“Coming from New Jersey,” Martin said, “it isn't a fishbowl like Pittsburgh is. All it takes is for someone to write an article, and people can jump on board. It's hard to ignore it. When you're a player, you notice things. I take pride in my job, and when people are telling you that you aren't doing your job well, you don't like it.”
Martin, the subject of trade rumors this offseason, doesn't want to leave the Penguins.
“I know there are going to be rumors about me and Z (defenseman Zbynek Michalek),” Martin said. “I've talked with Z. We both want to stay. We both went to Pittsburgh because we wanted to win, and we still want that. I love the city. I love the passion of the fans. I love the team. It's on me to play better, and I realize that.”
Martin realizes the trade rumors won't disappear this summer.
“I'd be lying if I said I don't think about them,” Martin said. “Do I think the same team is going to be back in Pittsburgh next year? No. But I hope I'm one of the guys who is back. I want to prove to myself and to reestablish to everyone the player that I am. Ray is a good GM. I can't control what he's going to do.”
Martin admitted that adjusting to coach Dan Bylsma's system has been a challenge but said he finally feels comfortable.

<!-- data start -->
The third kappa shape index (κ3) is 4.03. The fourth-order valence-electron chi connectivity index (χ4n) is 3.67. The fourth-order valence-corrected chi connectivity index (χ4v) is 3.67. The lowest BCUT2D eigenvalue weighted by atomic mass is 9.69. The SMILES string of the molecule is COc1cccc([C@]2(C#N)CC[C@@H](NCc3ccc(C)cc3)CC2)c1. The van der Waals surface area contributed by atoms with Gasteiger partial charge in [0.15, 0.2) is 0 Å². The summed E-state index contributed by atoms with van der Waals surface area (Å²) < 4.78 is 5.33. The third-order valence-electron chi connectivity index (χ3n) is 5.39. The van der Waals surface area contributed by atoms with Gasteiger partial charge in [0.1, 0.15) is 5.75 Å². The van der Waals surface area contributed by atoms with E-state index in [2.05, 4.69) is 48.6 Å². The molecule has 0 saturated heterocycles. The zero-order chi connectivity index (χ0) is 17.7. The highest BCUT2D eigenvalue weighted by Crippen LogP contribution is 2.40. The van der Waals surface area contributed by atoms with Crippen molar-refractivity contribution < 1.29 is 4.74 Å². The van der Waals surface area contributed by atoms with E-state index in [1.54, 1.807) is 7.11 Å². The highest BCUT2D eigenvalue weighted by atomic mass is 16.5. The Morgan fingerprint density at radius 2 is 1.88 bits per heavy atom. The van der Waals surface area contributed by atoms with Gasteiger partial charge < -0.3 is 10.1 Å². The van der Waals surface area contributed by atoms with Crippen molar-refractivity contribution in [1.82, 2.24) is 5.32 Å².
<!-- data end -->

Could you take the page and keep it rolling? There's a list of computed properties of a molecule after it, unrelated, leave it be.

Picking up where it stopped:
One of his teammates is expecting big things.
“I know Paul is upset because he had an off year,” right wing Arron Asham said. “But he's going to rebound. He'll have a big year. He's too good of a player not to.”
Martin wants to have that rebound season in Pittsburgh.
“They signed me for a reason,” he said. “I want to be a good player in Pittsburgh. I want to show everyone there what I can do. Sometimes a fresh start somewhere else can be a good thing for a player. But I want to be with the Penguins.”
Josh Yohe is a staff writer for Trib Total Media. He can be reached at email@example.com or 412-664-9161 Ext. 1975.
Show commenting policy
TribLive commenting policy
You are solely responsible for your comments and by using TribLive.com you agree to our Terms of Service.
We moderate comments. Our goal is to provide substantive commentary for a general readership. By screening submissions, we provide a space where readers can share intelligent and informed commentary that enhances the quality of our news and information.